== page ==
plans                                                                                                
DC plan 195 200 202 206 212 220 234 256 275 297 315 329 349 361 377 382
only                                                                                                

*Numbers indicate plans offered to new salaried hires at the end of each year.

 

“With DC plans steadily becoming the primary retirement vehicle for millions of workers, more responsibility and risk is being shifted to employees,” said Alan Glickstein, senior retirement consultant at Towers Watson. “Employees must increasingly take ownership of managing their own contribution levels, investments and distributions. The move also carries risks for employers, such as having workers delay retirement when market performance is poor, which in turn can result in higher benefit costs and less mobility within their organizations.”

The analysis also found that certain sectors – utilities and insurance, for example – are retaining their pension plans. Among insurance companies, 66% offer a pension and DC plan to new hires while 59% of utilities do so. Additionally, utilities tend to have lower turnover and more long-term career workers than other sectors.

The insurance sector includes mutual insurance companies that are not publicly traded, and these companies face different external pressures and have different objectives from other industries. Additionally, due to the nature of their work, insurance industry employees may be more inclined to understand and appreciate DB plans than workers in other sectors.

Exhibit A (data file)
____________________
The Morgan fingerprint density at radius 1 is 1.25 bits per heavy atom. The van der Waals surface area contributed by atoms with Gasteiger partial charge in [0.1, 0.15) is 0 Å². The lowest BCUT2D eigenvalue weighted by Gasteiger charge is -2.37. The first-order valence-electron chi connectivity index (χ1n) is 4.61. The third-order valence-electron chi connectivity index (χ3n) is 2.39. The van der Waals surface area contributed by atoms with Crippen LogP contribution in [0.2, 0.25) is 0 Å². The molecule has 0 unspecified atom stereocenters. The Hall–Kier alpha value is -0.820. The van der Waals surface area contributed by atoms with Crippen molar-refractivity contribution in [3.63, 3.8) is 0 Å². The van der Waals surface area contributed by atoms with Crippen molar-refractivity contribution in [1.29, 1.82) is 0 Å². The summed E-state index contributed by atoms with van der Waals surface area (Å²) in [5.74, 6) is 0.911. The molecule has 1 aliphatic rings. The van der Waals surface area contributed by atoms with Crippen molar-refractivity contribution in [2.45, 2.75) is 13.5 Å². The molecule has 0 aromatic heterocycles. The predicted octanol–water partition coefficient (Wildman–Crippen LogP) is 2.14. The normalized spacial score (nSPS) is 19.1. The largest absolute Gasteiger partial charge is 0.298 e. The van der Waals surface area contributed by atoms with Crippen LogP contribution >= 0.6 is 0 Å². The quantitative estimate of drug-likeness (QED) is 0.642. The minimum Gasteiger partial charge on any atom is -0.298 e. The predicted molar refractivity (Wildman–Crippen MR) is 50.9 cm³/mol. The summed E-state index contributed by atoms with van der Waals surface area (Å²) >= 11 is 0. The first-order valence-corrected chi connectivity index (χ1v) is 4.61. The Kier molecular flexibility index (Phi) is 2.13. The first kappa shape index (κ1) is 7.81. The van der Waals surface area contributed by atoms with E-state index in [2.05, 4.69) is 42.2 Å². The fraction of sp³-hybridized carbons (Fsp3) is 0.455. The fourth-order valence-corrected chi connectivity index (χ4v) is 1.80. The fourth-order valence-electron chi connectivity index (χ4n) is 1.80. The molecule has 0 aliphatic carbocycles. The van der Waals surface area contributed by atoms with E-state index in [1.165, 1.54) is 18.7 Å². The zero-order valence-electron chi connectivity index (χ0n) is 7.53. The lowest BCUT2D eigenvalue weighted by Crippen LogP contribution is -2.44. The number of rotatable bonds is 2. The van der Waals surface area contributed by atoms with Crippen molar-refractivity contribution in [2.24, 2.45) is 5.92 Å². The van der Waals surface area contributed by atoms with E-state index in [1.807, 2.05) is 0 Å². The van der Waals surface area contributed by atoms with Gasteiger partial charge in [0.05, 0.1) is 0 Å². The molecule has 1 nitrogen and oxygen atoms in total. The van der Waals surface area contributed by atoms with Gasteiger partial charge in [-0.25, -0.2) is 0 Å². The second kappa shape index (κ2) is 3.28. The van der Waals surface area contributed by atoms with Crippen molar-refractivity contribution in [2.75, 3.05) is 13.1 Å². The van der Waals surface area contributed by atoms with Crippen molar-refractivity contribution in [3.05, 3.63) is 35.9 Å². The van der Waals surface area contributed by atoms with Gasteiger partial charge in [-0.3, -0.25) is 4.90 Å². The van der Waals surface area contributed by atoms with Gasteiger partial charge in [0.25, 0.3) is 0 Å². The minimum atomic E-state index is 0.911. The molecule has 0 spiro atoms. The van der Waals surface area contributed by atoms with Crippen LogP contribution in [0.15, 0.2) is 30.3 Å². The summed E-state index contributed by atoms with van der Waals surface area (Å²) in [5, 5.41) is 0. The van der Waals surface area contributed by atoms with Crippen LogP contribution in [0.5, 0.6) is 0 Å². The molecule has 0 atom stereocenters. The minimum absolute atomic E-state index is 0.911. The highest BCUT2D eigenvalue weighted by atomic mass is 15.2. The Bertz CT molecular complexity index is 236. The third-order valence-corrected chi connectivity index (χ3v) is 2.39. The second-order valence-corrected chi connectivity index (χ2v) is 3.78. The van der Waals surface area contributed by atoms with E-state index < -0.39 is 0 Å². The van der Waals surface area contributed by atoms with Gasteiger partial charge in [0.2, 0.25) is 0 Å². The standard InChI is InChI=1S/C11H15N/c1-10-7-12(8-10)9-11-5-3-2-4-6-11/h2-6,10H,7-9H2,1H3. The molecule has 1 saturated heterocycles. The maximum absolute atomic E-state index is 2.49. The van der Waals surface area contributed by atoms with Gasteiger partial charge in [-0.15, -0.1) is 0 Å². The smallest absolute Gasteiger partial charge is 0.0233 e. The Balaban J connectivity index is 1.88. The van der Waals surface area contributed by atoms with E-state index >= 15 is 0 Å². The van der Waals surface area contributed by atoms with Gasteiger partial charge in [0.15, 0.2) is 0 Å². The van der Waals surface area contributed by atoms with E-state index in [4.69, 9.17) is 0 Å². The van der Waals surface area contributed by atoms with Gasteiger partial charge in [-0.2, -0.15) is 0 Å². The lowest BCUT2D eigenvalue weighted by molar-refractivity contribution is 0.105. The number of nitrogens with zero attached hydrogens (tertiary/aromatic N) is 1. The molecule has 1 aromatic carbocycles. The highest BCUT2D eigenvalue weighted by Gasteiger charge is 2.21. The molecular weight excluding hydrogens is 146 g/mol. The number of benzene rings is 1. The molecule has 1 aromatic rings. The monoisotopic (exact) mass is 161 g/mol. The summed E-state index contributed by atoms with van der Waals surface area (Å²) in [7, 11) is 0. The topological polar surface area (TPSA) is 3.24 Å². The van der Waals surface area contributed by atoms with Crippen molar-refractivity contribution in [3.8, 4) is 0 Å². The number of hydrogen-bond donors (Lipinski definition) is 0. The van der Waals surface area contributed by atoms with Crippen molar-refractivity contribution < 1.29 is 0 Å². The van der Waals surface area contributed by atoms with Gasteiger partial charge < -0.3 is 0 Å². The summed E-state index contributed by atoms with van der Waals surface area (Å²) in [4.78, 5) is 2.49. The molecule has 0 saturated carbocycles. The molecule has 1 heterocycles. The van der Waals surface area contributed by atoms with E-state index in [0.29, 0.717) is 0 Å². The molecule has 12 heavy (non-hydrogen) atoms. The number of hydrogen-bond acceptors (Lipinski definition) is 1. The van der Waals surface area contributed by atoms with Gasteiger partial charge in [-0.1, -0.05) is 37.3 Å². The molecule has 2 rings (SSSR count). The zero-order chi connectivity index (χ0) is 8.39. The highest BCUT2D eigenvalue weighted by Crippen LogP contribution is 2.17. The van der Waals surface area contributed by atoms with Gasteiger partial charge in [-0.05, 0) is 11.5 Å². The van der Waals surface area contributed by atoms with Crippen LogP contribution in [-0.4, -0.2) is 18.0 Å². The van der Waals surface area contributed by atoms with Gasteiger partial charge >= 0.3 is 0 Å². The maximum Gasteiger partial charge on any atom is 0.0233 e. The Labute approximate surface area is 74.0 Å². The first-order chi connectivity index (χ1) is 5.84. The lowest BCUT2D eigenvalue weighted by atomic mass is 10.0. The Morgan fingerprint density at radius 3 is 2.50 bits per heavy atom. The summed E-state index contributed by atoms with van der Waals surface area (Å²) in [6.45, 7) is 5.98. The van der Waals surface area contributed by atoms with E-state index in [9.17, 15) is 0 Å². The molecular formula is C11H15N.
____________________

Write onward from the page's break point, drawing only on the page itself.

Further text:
The analysis also noted that DB plans are not a one-size-fits-all solution. The high-tech, services and retail sectors have historically had low DB sponsorship rates, and DC plans are likely a better fit for their business needs. In fact, overall DB plan sponsorship for these sectors never exceeded 36%.

“It’s noteworthy that DB plans still serve certain industries and companies well, especially those with particular talent and retention needs. At the same time, the broader shift from DB to DC is helping fuel growing concern over employees’ ability to retire comfortably. As a result, employers will need to carefully consider their overall retirement plan strategies to make sure whatever plans they offer new employees will help them with their retirement readiness efforts and align with their expectations,” said Kevin Wagner, senior retirement consultant at Towers Watson.

About Towers Watson

Towers Watson (NYSE, NASDAQ: TW) is a leading global professional services company that helps organizations improve performance through effective people, risk and financial management. The company offers consulting, technology and solutions in the areas of benefits, talent management, rewards, and risk and capital management. Towers Watson has more than 14,000 associates around the world and is located on the web at towerswatson.com.

Contacts

Towers Watson
Ed Emerman, +1 609-275-5162
eemerman@eaglepr.com
or
Binoli Savani, +1 703-258-7648
binoli.savani@towerswatson.com